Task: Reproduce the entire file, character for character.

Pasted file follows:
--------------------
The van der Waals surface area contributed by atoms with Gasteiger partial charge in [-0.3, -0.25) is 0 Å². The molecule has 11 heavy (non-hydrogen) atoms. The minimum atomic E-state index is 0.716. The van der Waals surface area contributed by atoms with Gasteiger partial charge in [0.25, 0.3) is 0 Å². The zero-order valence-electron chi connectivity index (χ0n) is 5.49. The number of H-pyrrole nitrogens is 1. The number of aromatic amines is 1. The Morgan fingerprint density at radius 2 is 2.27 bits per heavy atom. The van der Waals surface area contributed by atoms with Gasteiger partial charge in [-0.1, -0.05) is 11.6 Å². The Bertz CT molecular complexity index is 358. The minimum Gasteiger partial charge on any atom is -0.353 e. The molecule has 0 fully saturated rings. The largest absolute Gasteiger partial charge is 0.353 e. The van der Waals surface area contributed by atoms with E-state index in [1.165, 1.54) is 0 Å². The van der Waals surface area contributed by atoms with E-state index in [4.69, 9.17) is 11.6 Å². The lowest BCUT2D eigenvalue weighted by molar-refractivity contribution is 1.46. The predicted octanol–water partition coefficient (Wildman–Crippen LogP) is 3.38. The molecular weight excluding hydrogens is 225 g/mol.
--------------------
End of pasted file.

The van der Waals surface area contributed by atoms with Gasteiger partial charge in [-0.3, -0.25) is 0 Å². The molecule has 11 heavy (non-hydrogen) atoms. The minimum atomic E-state index is 0.716. The van der Waals surface area contributed by atoms with Gasteiger partial charge in [0.25, 0.3) is 0 Å². The zero-order valence-electron chi connectivity index (χ0n) is 5.49. The number of H-pyrrole nitrogens is 1. The number of aromatic amines is 1. The Morgan fingerprint density at radius 2 is 2.27 bits per heavy atom. The van der Waals surface area contributed by atoms with Gasteiger partial charge in [-0.1, -0.05) is 11.6 Å². The Bertz CT molecular complexity index is 358. The minimum Gasteiger partial charge on any atom is -0.353 e. The molecule has 0 fully saturated rings. The largest absolute Gasteiger partial charge is 0.353 e. The van der Waals surface area contributed by atoms with E-state index in [1.165, 1.54) is 0 Å². The van der Waals surface area contributed by atoms with E-state index in [4.69, 9.17) is 11.6 Å². The lowest BCUT2D eigenvalue weighted by molar-refractivity contribution is 1.46. The predicted octanol–water partition coefficient (Wildman–Crippen LogP) is 3.38. The molecular weight excluding hydrogens is 225 g/mol.